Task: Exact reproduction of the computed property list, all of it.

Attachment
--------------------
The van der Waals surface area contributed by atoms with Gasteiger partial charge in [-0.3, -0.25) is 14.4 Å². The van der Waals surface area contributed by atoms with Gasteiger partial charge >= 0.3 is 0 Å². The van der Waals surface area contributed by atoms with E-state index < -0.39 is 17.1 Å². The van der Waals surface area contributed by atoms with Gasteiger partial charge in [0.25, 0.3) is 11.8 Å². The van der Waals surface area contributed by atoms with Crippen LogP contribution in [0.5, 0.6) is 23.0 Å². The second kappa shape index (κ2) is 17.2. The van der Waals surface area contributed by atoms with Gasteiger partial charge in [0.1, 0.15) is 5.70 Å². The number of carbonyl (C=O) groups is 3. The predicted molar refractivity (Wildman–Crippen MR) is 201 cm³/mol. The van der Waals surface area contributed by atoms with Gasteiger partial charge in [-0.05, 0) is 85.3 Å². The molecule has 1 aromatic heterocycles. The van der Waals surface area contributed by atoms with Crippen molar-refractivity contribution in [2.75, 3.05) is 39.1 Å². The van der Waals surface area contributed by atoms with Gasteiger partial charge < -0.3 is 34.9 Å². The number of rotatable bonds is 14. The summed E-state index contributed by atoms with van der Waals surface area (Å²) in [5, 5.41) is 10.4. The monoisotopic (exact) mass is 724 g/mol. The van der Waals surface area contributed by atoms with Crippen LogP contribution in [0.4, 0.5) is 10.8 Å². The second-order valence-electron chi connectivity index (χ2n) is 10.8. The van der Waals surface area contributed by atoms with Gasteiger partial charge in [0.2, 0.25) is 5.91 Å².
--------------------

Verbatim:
The van der Waals surface area contributed by atoms with Gasteiger partial charge in [-0.3, -0.25) is 14.4 Å². The van der Waals surface area contributed by atoms with Gasteiger partial charge >= 0.3 is 0 Å². The van der Waals surface area contributed by atoms with E-state index < -0.39 is 17.1 Å². The van der Waals surface area contributed by atoms with Gasteiger partial charge in [0.25, 0.3) is 11.8 Å². The van der Waals surface area contributed by atoms with Crippen LogP contribution in [0.5, 0.6) is 23.0 Å². The second kappa shape index (κ2) is 17.2. The van der Waals surface area contributed by atoms with Gasteiger partial charge in [0.1, 0.15) is 5.70 Å². The number of carbonyl (C=O) groups is 3. The predicted molar refractivity (Wildman–Crippen MR) is 201 cm³/mol. The van der Waals surface area contributed by atoms with Gasteiger partial charge in [-0.05, 0) is 85.3 Å². The molecule has 1 aromatic heterocycles. The van der Waals surface area contributed by atoms with Crippen molar-refractivity contribution in [2.75, 3.05) is 39.1 Å². The van der Waals surface area contributed by atoms with Gasteiger partial charge < -0.3 is 34.9 Å². The number of rotatable bonds is 14. The summed E-state index contributed by atoms with van der Waals surface area (Å²) in [5, 5.41) is 10.4. The monoisotopic (exact) mass is 724 g/mol. The van der Waals surface area contributed by atoms with Crippen LogP contribution in [0.4, 0.5) is 10.8 Å². The second-order valence-electron chi connectivity index (χ2n) is 10.8. The van der Waals surface area contributed by atoms with Gasteiger partial charge in [0.2, 0.25) is 5.91 Å².